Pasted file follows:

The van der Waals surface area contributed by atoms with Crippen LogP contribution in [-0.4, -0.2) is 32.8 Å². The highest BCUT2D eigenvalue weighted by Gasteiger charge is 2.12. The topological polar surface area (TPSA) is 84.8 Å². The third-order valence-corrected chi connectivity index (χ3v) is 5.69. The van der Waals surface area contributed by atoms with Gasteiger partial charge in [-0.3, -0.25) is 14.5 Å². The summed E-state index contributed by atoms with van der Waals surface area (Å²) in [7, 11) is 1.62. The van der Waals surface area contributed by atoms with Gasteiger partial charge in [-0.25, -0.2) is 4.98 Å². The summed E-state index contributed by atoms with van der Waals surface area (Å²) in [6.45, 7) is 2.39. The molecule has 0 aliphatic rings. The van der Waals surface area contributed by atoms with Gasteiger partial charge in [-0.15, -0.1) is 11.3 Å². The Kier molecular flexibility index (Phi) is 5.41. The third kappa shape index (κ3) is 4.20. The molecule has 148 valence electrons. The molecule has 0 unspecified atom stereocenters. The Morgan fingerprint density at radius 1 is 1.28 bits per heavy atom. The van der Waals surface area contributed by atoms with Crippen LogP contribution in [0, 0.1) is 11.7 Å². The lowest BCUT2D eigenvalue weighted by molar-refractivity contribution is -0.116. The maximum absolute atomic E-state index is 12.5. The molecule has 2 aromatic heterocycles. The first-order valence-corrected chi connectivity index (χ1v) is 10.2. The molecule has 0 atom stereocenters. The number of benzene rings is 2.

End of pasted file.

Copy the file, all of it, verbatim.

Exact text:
The van der Waals surface area contributed by atoms with Crippen LogP contribution in [-0.4, -0.2) is 32.8 Å². The highest BCUT2D eigenvalue weighted by Gasteiger charge is 2.12. The topological polar surface area (TPSA) is 84.8 Å². The third-order valence-corrected chi connectivity index (χ3v) is 5.69. The van der Waals surface area contributed by atoms with Gasteiger partial charge in [-0.3, -0.25) is 14.5 Å². The summed E-state index contributed by atoms with van der Waals surface area (Å²) in [7, 11) is 1.62. The van der Waals surface area contributed by atoms with Gasteiger partial charge in [-0.25, -0.2) is 4.98 Å². The summed E-state index contributed by atoms with van der Waals surface area (Å²) in [6.45, 7) is 2.39. The molecule has 0 aliphatic rings. The van der Waals surface area contributed by atoms with Gasteiger partial charge in [-0.15, -0.1) is 11.3 Å². The Kier molecular flexibility index (Phi) is 5.41. The third kappa shape index (κ3) is 4.20. The molecule has 148 valence electrons. The molecule has 0 unspecified atom stereocenters. The Morgan fingerprint density at radius 1 is 1.28 bits per heavy atom. The van der Waals surface area contributed by atoms with Crippen LogP contribution in [0, 0.1) is 11.7 Å². The lowest BCUT2D eigenvalue weighted by molar-refractivity contribution is -0.116. The maximum absolute atomic E-state index is 12.5. The molecule has 2 aromatic heterocycles. The first-order valence-corrected chi connectivity index (χ1v) is 10.2. The molecule has 0 atom stereocenters. The number of benzene rings is 2.